Who wouldn’t want to ride bikes for a living. Cycling as a job isn’t isolated to trained professional riders making money winning races. Cycling can be a rewarding career in other aspects as well. If you love cycling you can do it as a job. The main thing to keep in mind is that you’re doing it because you love it and money isn’t at the top of your list of why you’re doing it. But when you’re doing something you love, it’s always worth it.
Cycling as a Job – Bike Messenger
Remember “Premium Rush,” an awesome movie depicting a devil-may-care cyclist careening through traffic? Well it’s not just in the movies. If you’re an adrenaline junky who likes to race through traffic (who doesn’t) the bike messenger position might be right for you. A bike messenger basically delivers parcels, correspondence, or unknown packages faster than cars in big cities.
Traits of The Messenger
Not just any bike will do for city delivery service. Be prepared to drop between $500 and $1000 on a single-speed, which is what most good bike messengers prefer, but that’s up to you. Single-speed bikes are tricky to get used to, but they’re fast. You’d better be able to fix your own bike too. Generally speaking, if you can’t fix your bike, you shouldn’t be a bike messenger.
Companies vary per wages, but most pay on an hourly basis, the number of packages delivered, or both together. The everyday bike messenger brings home about $20 per hour give or take.
Benefits and Brotherhood
It stands to reason that you probably won’t get health insurance, considering the risky nature of your cycling job. Despite that though, messengers love their jobs because they spend their time riding. Messengers are a band of brothers and sisters who ride together, hang out in bike shops together, and drink together. Don’t apply for it unless you love it.
Cycling as a Job – Bike Server
Maybe you’ve been served with a lawsuit at some point in your life but hopefully you haven’t had the pleasure of someone knocking at your door, making niceties to you and then shoving legal documents in your face. Some lawyers have taken advantage of the cyclist’s unpretentious attitude and stealth delivery by assigning them the job of bicycle legal server. Bicycle servers are hard to ignore, can track down defendants, and can get the job done when legal documents need to be served. The pay for a legal server depends on the company, but they usually per serve which might be as high as $50 or more.
Cycling as a Job – Bike Mechanic
A bike mechanic is the most likely job for a cyclist who loves bikes. If you spend time in your own garage tinkering with your own bikes, why not make a career out of it. As a bike mechanic you will eat and breathe bikes working on them the majority of your day. Some of the bigger bike shops have test tracks where they make sure the bike is in good working order, so you get to ride just about every day. Some shops allow you to take out their rental bikes as well as give you discounts on gear.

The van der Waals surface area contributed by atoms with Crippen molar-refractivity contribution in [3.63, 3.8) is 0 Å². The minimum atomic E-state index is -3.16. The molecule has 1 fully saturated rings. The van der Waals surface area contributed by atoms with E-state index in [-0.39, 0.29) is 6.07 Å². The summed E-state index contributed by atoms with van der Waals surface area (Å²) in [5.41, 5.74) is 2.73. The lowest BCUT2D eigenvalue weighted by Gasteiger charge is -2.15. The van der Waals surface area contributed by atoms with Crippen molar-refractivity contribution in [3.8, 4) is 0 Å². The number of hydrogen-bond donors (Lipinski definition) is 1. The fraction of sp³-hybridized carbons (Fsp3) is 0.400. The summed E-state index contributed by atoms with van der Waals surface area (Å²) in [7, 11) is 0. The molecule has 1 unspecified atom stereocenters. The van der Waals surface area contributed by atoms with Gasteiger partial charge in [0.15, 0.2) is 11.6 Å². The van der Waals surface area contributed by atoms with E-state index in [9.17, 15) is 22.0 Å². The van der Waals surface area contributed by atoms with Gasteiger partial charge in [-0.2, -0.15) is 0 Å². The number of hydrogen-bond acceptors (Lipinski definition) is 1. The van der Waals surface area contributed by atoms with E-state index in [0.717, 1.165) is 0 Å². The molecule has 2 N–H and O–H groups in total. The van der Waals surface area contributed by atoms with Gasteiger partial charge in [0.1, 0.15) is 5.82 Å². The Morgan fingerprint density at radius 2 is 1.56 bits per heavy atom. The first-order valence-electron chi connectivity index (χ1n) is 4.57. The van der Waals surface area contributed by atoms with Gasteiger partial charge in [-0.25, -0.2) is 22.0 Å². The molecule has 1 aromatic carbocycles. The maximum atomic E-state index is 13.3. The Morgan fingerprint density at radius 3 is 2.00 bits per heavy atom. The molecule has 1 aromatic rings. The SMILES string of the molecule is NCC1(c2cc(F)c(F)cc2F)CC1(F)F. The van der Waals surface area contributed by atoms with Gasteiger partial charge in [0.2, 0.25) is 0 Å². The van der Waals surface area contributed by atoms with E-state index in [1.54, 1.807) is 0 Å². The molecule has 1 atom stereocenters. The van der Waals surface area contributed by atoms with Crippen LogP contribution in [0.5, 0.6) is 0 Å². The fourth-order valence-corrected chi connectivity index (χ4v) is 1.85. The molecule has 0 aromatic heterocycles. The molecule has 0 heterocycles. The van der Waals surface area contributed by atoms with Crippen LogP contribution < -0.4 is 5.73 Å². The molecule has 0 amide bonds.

Bike Mechanic Pay
Don’t expect to make over about $30k a year as a bike mechanic, and that’s in a well-oiled big bike shop where bikes come in all year round. That’s the big benefit of mechanic in a big shop — you get a regular paycheck. If you’re really serious about working with bikes, there’s always the big bike companies like Specialized that need cyclist and cycling enthusiasts.
Cycling as a Job – Bicycle Guide
Travel to exotic locations, lead other cyclist down trails, city suburbs or even on long distance, overnight tours. The bicycle tour guide is one dream job. The ideal candidate for a bike tour guide is willing to travel, is physically fit, and knowledgeable about his or her surroundings. Bike maintenance should also be high on the list, because tourists don’t typically have the know how to fix things like flats and replace broken cables. It’s possible to average about $100 to upwards of $500 or more per day and if you’re a really good guide showing well-to-do tourists how and where to ride, the tips could be even higher.
Cycling as a Job – Event Management
Why not put on your own race or charity ride. This is a difficult one to get into, but if you’re good at planning, lots of red tape here, and have the diverse skill set of knowing the in’s and out’s of racing as well as being business savvy, yo can be a successful event planner. There’s money to be made in race and charity ride organizing if you can get a good location, theme, and the proper approvals.
Cycling as a Job – Bike Taxi
Bike taxis have been a mainstay worldwide for many years. It’s because they’re efficient. It might take some effort, but placing a small cart or enclosure on a trailer can give you a shot at being a bike taxi. But there is some red tape. Big cities may require clearance. Wages depend on area and your own requirements , ie. you’re the boss. Know your city, and all it’s short cuts, get liability insurance and permits, and start picking up rides.
Cycling as a Job – Billboard
Advertising billboards are everywhere. Why not get paid to ride in circles through your city’s downtown. Biking Billboards is an advertising agency that uses bicycles to get their billboards in front of more eyes. This job is relatively unknown by many consumers and businesses. If you’re interested in becoming a cycling billboard, try pitching it to forward-thinking businesses in your area.
If you love to ride your bike there are a lot of ways you can do cycling as a job other than riding professionally. The bottom line is you love bikes and if you are willing to do it for the passion and not the money then maybe cycling as a job in one of these professions can be your next gig. If cycling is your job but different than one of the ones listed here, let us know in the comments below and we can pass it along to others who might be interested in that same thing.